Massive Ticketmaster, Santander data breaches linked to Snowflake cloud storage

Massive Ticketmaster, Santander data breaches linked to Snowflake cloud storage

A data breach potentially affecting as many as 560 million Ticketmaster accounts and a confirmed one for Santander Bank may have stemmed from attacks on the cloud storage accounts with a company called Snowflake. As spotted by Bleeping Computer, an investigation from cybersecurity firm Hudson Rock reports that a bad actor gained access to Ticketmaster and Santander by using the stolen credentials of a single Snowflake employee.

According to Hudson Rock, the hacker bypassed the authentication service Okta using these credentials and then generated session tokens to obtain a trove of information from Snowflake. In addition to Ticketmaster — which publicly acknowledged the breach later on Friday evening — and Santander Bank, Hudson Rock suggests the hacker may have gained access to hundreds of other Snowflake customers. A few of the major brands that use the cloud storage service include AT&T, HP, Instacart, DoorDash, NBCUniversal, and Mastercard.

Snowflake has seemingly disputed Hudson Rock’s findings in its most recent response, saying that while investigating “potentially unauthorized access to certain customer accounts,” it “observed increased threat activity beginning mid-April 2024 from a subset of IP addresses and suspicious clients we believe are related to unauthorized access.”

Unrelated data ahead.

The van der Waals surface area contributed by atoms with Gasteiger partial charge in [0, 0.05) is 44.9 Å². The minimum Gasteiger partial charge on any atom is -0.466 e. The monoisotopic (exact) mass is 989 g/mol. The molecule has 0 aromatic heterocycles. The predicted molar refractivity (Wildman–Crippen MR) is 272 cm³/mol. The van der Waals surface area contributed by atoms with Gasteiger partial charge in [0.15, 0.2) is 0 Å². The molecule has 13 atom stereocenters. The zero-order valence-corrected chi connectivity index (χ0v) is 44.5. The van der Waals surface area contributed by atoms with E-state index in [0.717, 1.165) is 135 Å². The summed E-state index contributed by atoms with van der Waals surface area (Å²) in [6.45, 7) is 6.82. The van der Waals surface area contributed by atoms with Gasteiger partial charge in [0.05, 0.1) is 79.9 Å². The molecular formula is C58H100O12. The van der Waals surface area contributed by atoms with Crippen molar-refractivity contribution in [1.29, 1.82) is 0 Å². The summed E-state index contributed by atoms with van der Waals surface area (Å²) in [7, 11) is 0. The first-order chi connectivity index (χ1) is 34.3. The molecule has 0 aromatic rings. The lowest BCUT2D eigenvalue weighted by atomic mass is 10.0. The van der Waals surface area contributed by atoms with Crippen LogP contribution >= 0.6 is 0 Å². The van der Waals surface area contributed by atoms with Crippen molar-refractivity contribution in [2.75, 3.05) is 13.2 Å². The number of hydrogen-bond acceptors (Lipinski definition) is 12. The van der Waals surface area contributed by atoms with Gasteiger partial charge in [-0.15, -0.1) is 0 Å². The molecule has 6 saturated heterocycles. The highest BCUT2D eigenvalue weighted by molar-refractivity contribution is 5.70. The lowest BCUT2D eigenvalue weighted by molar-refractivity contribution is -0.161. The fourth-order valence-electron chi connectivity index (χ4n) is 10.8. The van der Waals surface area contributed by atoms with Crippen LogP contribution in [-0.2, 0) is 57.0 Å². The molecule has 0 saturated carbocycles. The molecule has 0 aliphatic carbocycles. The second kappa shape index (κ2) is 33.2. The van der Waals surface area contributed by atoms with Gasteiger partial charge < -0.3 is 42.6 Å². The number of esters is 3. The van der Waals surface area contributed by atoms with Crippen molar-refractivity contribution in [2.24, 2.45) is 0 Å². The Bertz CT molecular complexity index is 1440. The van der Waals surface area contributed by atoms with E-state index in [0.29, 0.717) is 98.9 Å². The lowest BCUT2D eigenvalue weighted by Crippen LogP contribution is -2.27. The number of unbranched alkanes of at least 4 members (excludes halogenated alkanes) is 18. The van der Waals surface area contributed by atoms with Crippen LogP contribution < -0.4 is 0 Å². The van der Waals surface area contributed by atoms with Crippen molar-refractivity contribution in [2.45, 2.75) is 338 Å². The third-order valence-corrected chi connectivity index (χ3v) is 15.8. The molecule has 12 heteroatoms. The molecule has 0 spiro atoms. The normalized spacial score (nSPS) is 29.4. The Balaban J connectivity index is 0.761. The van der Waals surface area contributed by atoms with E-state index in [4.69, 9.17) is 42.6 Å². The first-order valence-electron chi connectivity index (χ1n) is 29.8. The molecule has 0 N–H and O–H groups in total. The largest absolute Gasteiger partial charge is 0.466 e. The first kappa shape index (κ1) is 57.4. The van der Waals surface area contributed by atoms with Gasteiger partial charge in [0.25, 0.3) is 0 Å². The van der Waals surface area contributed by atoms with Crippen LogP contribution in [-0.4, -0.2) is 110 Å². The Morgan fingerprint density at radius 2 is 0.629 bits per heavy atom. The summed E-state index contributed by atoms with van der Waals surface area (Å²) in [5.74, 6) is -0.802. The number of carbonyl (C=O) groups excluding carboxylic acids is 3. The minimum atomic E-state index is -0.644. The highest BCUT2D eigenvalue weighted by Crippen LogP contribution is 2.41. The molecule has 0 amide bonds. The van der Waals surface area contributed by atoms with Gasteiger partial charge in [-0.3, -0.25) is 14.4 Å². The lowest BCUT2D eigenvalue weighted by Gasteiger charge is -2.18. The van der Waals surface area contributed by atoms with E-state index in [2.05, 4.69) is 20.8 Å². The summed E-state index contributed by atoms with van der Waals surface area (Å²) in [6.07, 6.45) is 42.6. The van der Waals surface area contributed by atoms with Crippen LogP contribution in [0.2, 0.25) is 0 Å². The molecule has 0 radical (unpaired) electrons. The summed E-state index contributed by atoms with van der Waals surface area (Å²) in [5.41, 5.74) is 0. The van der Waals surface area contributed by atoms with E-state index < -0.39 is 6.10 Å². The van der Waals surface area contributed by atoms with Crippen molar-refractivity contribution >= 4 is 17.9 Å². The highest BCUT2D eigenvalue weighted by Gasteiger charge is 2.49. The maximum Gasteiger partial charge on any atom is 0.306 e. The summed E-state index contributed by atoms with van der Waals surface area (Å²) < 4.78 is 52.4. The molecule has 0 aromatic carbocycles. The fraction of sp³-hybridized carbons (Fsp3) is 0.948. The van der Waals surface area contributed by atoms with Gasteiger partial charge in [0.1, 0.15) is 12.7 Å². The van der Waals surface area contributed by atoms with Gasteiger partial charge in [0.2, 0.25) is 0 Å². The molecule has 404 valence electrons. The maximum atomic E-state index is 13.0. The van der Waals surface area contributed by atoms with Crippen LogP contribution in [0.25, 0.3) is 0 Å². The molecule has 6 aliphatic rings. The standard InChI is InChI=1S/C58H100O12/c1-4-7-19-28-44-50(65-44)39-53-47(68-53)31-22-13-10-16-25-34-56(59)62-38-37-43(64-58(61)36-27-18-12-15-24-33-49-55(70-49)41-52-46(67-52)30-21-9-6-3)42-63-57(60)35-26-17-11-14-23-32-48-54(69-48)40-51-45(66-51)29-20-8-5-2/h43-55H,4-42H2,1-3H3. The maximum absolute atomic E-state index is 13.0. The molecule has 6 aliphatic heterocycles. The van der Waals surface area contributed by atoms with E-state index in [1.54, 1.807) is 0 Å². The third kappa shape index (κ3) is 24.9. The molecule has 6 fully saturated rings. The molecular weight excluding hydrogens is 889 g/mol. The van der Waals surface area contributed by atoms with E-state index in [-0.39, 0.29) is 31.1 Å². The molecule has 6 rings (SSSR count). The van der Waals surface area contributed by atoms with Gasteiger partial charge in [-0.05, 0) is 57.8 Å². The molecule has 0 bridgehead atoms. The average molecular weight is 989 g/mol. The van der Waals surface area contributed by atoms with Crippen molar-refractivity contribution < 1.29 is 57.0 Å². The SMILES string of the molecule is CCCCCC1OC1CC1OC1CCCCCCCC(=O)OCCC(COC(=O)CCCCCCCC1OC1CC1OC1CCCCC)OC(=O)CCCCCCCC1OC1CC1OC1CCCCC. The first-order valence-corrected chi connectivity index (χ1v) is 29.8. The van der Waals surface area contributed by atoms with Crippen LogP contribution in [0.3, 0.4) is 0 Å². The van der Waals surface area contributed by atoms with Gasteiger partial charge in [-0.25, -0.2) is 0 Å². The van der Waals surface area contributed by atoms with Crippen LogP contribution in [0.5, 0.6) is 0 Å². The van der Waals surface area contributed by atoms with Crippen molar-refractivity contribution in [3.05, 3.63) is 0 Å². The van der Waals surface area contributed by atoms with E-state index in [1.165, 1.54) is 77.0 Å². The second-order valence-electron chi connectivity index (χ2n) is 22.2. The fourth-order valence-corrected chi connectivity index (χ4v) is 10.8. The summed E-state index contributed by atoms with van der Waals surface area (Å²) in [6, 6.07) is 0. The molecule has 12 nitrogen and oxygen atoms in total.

More details on those findings are available here, but the company says that while a bad actor accessed a “demo account” belonging to a former employee, it didn’t contain sensitive information. It claims that “To date, we do not believe this activity is caused by any vulnerability, misconfiguration, or malicious activity within the Snowflake product.”

Even before Ticketmaster confirmed the breach, malware tracker vx-underground said it could assert “with a high degree of confidence” that the leaked data is legitimate. It notes that some of the leaked information dates back to the mid-2000s and includes full names, emails, addresses, phone numbers, hashed credit card numbers, and more.

Earlier this month, Santander published a statement to confirm that “certain information” of customers in Chile, Spain, and Uruguay had been accessed. The Verge reached out to Ticketmaster and Santander with requests for comment but didn’t immediately hear back.

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